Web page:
• X-ray series with contrast, to locate the blockage
    • CT scan of the abdomen
    • Ultrasound of the abdomen

Prenatal detection of Jejunal Atresia is a possibility as well; it is generally undertaken, if the condition is suspected in the child. The diagnosis is undertaken through:

  • Prenatal ultrasound (ultrasound scan during pregnancy)
  • Checking the volume of the amniotic fluid, since a condition known as polyhydramnios (build-up of excess amniotic fluid) can be suggestive of Jejunal Atresia

Many clinical conditions may have similar signs and symptoms. Your healthcare provider may perform additional tests to rule out other clinical conditions to arrive at a definitive diagnosis.

What are the possible Complications of Jejunal Atresia?

Following are some potential complications associated with Jejunal Atresia:

  • Small bowel obstruction
  • Bowel perforation
  • Premature baby and complications associated with prematurity
  • Low birth weight
  • Sepsis: Generalized infection of the blood stream
  • Malnutrition 

How is Jejunal Atresia Treated?

Treatment of Jejunal Atresia may include the following:

  • Surgery to repair the blockage, in which the damaged portion of intestine is resected and healthy parts are joined back together
  • Feeding the baby through a vein or a tube directly in the stomach (parenteral nutrition) is undertaken after surgery, till such a time that the baby can resume normal eating
  • Other supportive care, as needed, is provided by the healthcare provider

How can Jejunal Atresia be Prevented?

Currently, there are no guidelines or methods available for the prevention of Jejunal Atresia.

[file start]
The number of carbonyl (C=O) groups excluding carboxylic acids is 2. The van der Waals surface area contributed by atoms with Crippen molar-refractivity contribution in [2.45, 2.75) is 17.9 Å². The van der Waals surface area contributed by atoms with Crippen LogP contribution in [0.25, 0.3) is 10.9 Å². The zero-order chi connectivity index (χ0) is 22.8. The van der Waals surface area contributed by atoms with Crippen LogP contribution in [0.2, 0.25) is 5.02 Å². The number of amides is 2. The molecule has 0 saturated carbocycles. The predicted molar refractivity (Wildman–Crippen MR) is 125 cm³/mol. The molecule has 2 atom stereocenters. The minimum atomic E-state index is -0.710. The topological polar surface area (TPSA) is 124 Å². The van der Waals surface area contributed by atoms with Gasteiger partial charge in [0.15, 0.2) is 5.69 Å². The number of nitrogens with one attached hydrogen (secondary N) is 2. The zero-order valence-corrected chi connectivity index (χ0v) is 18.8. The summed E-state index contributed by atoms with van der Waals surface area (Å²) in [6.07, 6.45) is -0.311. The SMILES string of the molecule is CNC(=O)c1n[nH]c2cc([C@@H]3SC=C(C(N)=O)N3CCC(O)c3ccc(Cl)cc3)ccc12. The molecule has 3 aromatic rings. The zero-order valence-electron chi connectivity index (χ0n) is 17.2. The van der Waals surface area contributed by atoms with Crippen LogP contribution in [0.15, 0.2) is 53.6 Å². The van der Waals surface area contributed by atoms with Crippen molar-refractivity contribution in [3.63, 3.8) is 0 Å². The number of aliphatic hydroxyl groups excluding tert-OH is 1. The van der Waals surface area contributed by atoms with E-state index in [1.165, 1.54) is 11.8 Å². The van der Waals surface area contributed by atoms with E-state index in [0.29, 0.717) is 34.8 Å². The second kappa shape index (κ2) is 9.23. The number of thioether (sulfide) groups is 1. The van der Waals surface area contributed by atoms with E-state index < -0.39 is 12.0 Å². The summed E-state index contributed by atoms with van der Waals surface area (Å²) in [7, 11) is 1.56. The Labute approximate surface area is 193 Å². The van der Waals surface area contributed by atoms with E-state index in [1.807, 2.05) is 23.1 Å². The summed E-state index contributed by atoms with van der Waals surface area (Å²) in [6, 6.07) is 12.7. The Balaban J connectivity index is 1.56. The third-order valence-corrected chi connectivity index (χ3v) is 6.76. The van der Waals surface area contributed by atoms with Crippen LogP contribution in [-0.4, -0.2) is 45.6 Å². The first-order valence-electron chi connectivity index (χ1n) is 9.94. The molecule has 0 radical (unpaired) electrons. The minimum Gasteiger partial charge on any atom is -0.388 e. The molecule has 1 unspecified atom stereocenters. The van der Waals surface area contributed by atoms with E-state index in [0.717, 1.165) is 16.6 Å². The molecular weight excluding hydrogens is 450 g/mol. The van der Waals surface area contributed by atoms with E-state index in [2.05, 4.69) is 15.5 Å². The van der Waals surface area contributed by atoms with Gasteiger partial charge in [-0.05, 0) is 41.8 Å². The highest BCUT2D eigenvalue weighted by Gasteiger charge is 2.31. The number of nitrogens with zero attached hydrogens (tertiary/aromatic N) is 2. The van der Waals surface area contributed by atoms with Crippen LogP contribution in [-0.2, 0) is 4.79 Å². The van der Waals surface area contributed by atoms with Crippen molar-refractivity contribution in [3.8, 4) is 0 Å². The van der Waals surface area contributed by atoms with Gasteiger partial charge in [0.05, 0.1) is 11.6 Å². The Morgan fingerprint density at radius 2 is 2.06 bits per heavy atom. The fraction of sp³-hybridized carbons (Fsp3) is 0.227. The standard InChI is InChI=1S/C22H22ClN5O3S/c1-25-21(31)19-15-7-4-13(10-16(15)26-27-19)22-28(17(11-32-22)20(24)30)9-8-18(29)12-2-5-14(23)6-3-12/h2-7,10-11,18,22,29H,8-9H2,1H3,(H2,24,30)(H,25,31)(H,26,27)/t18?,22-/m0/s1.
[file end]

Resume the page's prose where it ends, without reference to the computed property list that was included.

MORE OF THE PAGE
What is the Prognosis of Jejunal Atresia? (Outcomes/Resolutions)

The prognosis of Jejunal Atresia is determined by early diagnosis and timely and appropriate treatment.

  • With recent advances in surgical techniques, the prognosis of the condition has significantly improved, such that 90% of the babies thrive after surgery
  • Newborns surviving the surgery and post-surgical complications are able to lead normal and healthy lives

Additional and Relevant Useful Information for Jejunal Atresia:

  • Till the year 2007, there were only 57 cases of this condition reported in scientific literature

The following DoveMed website link is a useful resource for additional information:

http://www.dovemed.com/diseases-conditions/rare-disorders/

What are some Useful Resources for Additional Information?


References and Information Sources used for the Article:


Helpful Peer-Reviewed Medical Articles:


Reviewed and Approved by a member of the DoveMed Editorial Board
First uploaded: March 31, 2017
Last updated: Oct. 17, 2018